At a women's march in London in 2017 a woman holds a placard which speaks for all weary women. Creative Commons Attribution-Share Alike 2.0
Womens March 2017 London

IT HAS been a long, hard road for women fighting to free themselves from the oppression of men, and it is far from over. I have been surprised and shocked over the last few weeks to hear men claiming to be socialists denying that women are still oppressed and a couple even saying women have it better than men in the West. We don’t and we have had to fight for every concession and will continue to fight.

In this article I am looking only at the UK, because the story differs from country to country, and there is certainly a huge difference between, for example, Western countries and Middle Eastern ones. It took more than eighty years from the first petition of the women’s suffrage movement to be presented in parliament in 1832, when they only petitioned for women to have a voice in the election of MPs, until we were granted the right to vote in 1918. Just ponder that for a moment. The women involved in that struggle were not alive to see their gender get the right to vote. And not all of us had the right. The Representation of the People Bill applied only to women over the age of 30 who were either married or were members of the Local Government Register.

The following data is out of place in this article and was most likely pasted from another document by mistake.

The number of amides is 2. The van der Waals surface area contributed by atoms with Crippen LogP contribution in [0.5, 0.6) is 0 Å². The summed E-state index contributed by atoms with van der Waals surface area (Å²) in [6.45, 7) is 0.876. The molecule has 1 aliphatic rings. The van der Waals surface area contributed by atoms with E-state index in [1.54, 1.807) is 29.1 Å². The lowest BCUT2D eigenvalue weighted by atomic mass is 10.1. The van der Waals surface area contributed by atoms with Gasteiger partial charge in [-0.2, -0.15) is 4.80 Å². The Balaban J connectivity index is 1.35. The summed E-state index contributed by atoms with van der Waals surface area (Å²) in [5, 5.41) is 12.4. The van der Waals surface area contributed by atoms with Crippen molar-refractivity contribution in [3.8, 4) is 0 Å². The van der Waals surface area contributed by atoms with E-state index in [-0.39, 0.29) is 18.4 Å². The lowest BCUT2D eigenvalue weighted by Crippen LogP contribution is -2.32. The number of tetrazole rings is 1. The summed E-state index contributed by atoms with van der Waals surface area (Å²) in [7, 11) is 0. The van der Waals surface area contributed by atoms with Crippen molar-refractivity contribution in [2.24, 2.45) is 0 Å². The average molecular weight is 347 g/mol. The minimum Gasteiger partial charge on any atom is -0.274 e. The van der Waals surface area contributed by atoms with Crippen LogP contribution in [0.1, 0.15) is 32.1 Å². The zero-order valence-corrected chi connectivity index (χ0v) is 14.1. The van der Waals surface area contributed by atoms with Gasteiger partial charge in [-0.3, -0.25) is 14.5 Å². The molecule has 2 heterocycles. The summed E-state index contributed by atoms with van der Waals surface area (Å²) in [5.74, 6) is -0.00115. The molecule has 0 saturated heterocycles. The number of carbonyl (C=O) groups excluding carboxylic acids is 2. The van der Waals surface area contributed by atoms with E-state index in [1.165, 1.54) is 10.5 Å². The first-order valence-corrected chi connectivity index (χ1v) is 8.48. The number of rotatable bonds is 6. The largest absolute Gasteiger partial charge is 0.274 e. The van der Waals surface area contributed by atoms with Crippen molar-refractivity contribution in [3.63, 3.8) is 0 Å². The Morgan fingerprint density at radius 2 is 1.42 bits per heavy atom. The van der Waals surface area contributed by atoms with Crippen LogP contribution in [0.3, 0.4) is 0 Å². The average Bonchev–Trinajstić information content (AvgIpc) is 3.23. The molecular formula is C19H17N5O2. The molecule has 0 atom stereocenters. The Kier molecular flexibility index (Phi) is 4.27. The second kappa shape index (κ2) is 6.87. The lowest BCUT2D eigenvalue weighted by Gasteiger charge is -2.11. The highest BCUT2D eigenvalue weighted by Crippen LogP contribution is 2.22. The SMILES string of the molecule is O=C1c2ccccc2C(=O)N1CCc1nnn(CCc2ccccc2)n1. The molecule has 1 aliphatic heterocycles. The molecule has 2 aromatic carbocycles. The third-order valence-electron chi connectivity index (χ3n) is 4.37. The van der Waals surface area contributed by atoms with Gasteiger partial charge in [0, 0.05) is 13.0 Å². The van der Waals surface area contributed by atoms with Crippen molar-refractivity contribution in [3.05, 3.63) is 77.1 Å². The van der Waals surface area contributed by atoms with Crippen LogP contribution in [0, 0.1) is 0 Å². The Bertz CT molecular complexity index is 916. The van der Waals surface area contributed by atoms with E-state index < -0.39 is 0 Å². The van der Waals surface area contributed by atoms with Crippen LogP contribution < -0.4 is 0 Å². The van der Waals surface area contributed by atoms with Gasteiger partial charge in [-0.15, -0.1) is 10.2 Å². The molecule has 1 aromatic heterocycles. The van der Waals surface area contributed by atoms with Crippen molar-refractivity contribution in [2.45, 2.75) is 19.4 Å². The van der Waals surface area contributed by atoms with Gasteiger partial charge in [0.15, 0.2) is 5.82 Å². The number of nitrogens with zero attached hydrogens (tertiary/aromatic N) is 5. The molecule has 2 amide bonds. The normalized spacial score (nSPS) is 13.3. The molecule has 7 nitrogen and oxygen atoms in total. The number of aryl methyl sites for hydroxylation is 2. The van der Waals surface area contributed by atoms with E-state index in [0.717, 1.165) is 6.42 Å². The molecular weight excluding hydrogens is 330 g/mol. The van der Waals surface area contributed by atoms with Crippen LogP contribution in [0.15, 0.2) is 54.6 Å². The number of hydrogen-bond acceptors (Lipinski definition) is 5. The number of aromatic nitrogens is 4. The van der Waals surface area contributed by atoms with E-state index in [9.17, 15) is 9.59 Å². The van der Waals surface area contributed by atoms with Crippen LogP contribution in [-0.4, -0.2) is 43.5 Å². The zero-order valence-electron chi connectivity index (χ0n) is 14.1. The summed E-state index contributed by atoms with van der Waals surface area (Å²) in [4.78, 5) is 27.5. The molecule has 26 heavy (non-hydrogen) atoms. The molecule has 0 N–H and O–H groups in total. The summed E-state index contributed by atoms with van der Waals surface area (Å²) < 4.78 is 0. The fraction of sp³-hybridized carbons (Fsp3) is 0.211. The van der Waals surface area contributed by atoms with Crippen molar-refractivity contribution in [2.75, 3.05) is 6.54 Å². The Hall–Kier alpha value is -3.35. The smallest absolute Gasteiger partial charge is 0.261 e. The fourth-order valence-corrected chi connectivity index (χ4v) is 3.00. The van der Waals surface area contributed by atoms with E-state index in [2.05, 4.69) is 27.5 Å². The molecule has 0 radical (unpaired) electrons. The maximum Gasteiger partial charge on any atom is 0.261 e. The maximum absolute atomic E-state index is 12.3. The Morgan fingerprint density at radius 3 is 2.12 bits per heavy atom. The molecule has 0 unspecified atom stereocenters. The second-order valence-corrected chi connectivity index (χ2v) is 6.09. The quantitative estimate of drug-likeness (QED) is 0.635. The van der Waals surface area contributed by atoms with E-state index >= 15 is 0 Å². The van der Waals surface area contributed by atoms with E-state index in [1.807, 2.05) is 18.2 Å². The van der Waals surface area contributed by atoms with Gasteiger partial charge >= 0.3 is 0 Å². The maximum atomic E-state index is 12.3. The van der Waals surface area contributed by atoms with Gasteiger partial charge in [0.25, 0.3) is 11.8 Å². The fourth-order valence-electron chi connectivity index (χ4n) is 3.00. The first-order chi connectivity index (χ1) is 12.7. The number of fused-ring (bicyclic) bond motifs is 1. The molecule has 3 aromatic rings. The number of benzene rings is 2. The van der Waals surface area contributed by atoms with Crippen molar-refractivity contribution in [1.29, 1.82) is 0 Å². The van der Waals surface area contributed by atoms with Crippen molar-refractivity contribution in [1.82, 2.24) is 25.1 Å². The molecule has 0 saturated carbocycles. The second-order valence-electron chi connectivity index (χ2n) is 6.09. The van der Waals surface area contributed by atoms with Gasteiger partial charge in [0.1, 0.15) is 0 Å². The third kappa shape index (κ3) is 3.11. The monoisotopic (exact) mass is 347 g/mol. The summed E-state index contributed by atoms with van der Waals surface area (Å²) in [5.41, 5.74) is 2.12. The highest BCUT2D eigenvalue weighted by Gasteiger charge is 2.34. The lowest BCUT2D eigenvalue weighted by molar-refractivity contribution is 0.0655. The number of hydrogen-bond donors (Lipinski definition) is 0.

It was 34 years after that 1832 petition that John Stuart Mill presented the first women’s suffrage petition on the right to vote to the House of Commons. It contained 1,500 signatures, a number we would scoff at now, but the bravery of these women, spinsters, should not be minimised. It simply was not the thing for women, especially those ‘without’ a husband, to speak up, but in 1902 women were finding their voices, and the petition demanding votes for women contained 37,000 signatures. 

The Local Government Act in 1894 allowed women, married and single, to vote in elections for county and borough councils, but they still had no parliamentary voice. It took action, direct action, to effect a change. Action which saw women marching, resorting to smashing windows and even arson, tying themselves to railings and being imprisoned, before the men in power listened and The Representation of the People Act was passed in 1928, entitling everyone over the age of 21 to vote.